In addition to the food pantry, Crossroads provides clothing and toiletry items for clients.

"What we found was that oftentimes people didn't have anything nice to wear to a job interview," Honsel explained. "We especially look for men's dress pants and shoes. We also look for things like chef jackets, so our clients who have found work in a restaurant have the right uniform to wear."

Crossroads recently opened an eastside location at Salem Memorial Church on Moross, just off the I-94 freeway, which replaces its East Jefferson offices.

"This is a far better location, as it is on a major bus line, which allows easier access for our clients," Honsel explained.

While that facility does not have a soup kitchen, it does have a food pantry and can serve clients in many of the same ways as the Grand Boulevard location, especially with its career counseling and job referral services.

Rice noted that Crossroads is active in the Michigan Prisoner Re-Entry Initiative, which works with prison par-olees to help them transition back into society following their release.

"One of the most basic things we do is to assist them in getting a state I.D.," Rice explained. "Without some form of identification, they can't even apply for a job. That's the first step they must take as a way of making it on their own."

Crossroads provides employment counseling and services to the unemployed. They will assist clients in their job search by teaching them how to write a resume and a cover letter, as well as how to conduct themselves during a job interview. They can even assist a client with the proper clothes to wear to an interview.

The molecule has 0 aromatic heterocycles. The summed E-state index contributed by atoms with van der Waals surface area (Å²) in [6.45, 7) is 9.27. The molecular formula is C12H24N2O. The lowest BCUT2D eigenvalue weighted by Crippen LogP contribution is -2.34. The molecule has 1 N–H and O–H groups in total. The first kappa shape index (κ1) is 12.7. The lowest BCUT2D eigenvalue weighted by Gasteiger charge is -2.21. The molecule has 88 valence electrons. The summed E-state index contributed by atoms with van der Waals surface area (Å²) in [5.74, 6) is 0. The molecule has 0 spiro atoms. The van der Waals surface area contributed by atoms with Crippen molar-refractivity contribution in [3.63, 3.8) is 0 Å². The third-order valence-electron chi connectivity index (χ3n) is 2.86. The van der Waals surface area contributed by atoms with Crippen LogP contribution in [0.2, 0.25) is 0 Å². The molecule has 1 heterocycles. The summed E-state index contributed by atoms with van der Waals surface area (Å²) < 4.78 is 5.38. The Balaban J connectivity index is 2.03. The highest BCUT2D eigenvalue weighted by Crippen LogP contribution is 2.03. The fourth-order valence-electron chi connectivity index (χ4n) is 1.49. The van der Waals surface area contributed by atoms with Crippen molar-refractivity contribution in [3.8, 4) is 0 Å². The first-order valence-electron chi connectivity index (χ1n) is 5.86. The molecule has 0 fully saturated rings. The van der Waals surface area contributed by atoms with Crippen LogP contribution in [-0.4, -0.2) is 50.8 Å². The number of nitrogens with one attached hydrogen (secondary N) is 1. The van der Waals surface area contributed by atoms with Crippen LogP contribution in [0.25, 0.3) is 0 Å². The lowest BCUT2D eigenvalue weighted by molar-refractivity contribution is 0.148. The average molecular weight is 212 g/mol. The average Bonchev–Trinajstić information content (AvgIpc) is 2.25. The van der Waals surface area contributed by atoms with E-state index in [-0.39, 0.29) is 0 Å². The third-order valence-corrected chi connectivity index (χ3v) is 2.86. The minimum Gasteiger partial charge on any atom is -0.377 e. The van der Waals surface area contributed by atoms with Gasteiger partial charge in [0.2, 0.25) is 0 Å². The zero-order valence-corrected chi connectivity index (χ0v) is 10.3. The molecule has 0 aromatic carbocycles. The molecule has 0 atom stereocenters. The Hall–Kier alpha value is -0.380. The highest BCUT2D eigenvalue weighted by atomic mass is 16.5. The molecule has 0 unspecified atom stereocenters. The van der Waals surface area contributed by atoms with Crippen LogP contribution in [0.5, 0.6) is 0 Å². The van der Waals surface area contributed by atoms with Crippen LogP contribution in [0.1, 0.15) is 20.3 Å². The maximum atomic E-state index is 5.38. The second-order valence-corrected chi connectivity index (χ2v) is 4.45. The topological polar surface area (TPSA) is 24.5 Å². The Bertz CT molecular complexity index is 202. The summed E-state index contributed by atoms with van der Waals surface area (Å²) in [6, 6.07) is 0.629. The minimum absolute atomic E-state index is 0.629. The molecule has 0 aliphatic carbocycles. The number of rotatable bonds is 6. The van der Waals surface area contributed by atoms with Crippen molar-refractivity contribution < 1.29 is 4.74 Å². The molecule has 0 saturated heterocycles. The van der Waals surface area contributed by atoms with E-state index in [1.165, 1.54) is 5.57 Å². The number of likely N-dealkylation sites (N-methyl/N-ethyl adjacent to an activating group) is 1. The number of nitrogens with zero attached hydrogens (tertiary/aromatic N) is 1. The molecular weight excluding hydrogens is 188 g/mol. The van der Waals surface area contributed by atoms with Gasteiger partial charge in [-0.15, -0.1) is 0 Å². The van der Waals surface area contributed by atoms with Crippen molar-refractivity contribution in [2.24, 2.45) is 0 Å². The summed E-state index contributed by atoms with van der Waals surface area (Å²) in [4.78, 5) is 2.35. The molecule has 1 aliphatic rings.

Crossroads was founded in 1971 by the Rev. James McClaren, an Episcopal priest who was a pastor of a church located at Woodward and Warren in Detroit. He was also Mary Honsel's father.

"It was shortly after the riots in Detroit, and he was seeing so many people in need," she said. "He did what he could, by providing a meal voucher or a bus ticket, but he realized that he wasn't really helping them overcome the huge barriers they faced. He started Crossroads with a small amount of money, but it quickly grew and is now supported by every denomination as well as several foundations and corporations."

It is that financial support and the way it is used that first attracted Rice to Crossroads.

"A major part of every dollar goes directly to assist the client," she said. "Much of that credit goes to our volunteers and the skills they bring to Crossroads."

A Grosse Pointe Shores resident, Rice and her husband, Dr. William Rice, have two grown sons and two grandchildren. She is a professor of nursing at the Wayne State University College of Nursing and professor of oncology at the Wayne State University College of Medicine and the Karmanos Cancer Institute.

And a devoted volunteer at Crossroads.

"Our volunteers allow us to give our clients many things," Honsel said, "but what they need the most is hope. That is what they give them."